NULL 35 Marketing

Implementation

The efficient implementation of joins has been the goal of much work in database systems, because joins are both extremely common but rather difficult to execute efficiently. The difficulty results from the fact that joins are both commutative and associative. In practice, this means that the user merely supplies the list of tables to be joined and the join conditions to be used, and the database system has the task of determining the most efficient way to perform the operation. Determining how to execute a query containing joins is done by the query optimizer. It has two basic freedoms:

  1. join order: because joins are commutative, the order in which tables are joined does not change the final result set of the query. However, join order does have an enormous impact on the cost of the join operation, so choosing the right join order is very important.
  1. join method: given two tables and a join condition, there are multiple algorithms to produce the result set of the join. Which algorithm is most efficient depends on the sizes of the input tables, the number of rows from each table that match the join condition, and the operations required by the rest of the query.

Many join algorithms treat their input tables differently. The input tables are referred to as the outer and inner tables , or left and right, respectively. In the case of nested loops, for example, the entire inner table will be scanned for each row of the outer table .

Query plans involving joins can be classified as:

  • left-deep: the inner table of each join in the plan is a base table (rather than another join).
  • right-deep: the outer table of each join in the plan is a base table.
  • bushy: neither left-deep nor right-deep; both input tables of a join query may be joins themselves.

These names are derived from the appearance of the query if drawn as a tree, with the outer join relation on the left and the inner table on the right (as is the convention).

Join Optimization

See Query optimizer

Join algorithms

There are three fundamental algorithms to perform a join operation.

Nested loops

This is the simplest join algorithm. For each tuple in the outer join relation, the entire inner join relation is scanned, and any tuples that match the join condition are added to the result set. Naturally, this algorithm performs poorly if either the inner or outer join relation is very large.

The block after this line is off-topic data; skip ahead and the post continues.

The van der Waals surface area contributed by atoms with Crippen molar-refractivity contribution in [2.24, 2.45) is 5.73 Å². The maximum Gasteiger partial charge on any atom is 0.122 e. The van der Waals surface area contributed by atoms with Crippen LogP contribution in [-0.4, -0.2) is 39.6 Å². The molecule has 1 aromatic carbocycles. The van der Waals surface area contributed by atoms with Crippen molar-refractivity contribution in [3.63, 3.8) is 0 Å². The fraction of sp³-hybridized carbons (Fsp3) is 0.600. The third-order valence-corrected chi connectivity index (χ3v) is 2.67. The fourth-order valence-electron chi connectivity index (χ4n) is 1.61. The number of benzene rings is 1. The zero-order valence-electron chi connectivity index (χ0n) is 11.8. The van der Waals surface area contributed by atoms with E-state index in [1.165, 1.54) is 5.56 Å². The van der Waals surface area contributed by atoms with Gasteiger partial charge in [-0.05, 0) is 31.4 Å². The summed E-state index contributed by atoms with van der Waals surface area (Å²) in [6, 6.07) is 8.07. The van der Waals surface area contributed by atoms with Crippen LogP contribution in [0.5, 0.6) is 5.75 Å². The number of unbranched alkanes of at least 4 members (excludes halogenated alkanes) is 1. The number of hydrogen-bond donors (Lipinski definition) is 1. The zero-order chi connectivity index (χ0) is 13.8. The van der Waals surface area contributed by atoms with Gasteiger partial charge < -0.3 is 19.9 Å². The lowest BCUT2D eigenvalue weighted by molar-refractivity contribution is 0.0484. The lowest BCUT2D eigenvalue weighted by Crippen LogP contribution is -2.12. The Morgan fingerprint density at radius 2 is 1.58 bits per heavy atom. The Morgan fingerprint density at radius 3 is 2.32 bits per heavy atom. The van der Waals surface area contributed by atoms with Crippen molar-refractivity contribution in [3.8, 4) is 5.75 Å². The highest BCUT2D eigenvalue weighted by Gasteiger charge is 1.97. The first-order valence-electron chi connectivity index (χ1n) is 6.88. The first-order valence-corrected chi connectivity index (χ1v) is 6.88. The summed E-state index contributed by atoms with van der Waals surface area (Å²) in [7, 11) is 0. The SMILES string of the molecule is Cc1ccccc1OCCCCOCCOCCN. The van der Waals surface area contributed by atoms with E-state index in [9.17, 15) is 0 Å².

A refinement to this technique is called "block nested loops": for every block in the outer relation, the entire inner relation is scanned. For each match between the current inner tuple and one of the tuples in the current block of the outer relation, a tuple is added to the join result set. This variant means that more computation is done for each tuple of the inner relation, but far fewer scans of the inner relation are required.

Merge join

If both join relations are sorted by the join attribute, the join can be performed trivially:

  1. For each tuple in the outer relation,
    1. Consider the current "group" of tuples from the inner relation; a group consists of a set of contiguous tuples in the inner relation with the same value in the join attribute.
    2. For each matching tuple in the current inner group, add a tuple to the join result. Once the inner group has been exhausted, both the inner and outer scans can be advanced to the next group.

This is one reason why many optimizers keep track of the sort order of query nodes — if one or both input relations to a merge join is already sorted on the join attribute, an additional sort is not required. Otherwise, the DBMS will need to perform the sort, usually using an external sort to avoid consuming too much memory.

See also Sort-Merge Join

Hash join

See Hash Join

Semi join

A semi join is an efficient join method where first the join attributes of one table are collected and reported to the second one. It was first reported in 1981. It can be improved with a Bloom-Filter (hashing).

See also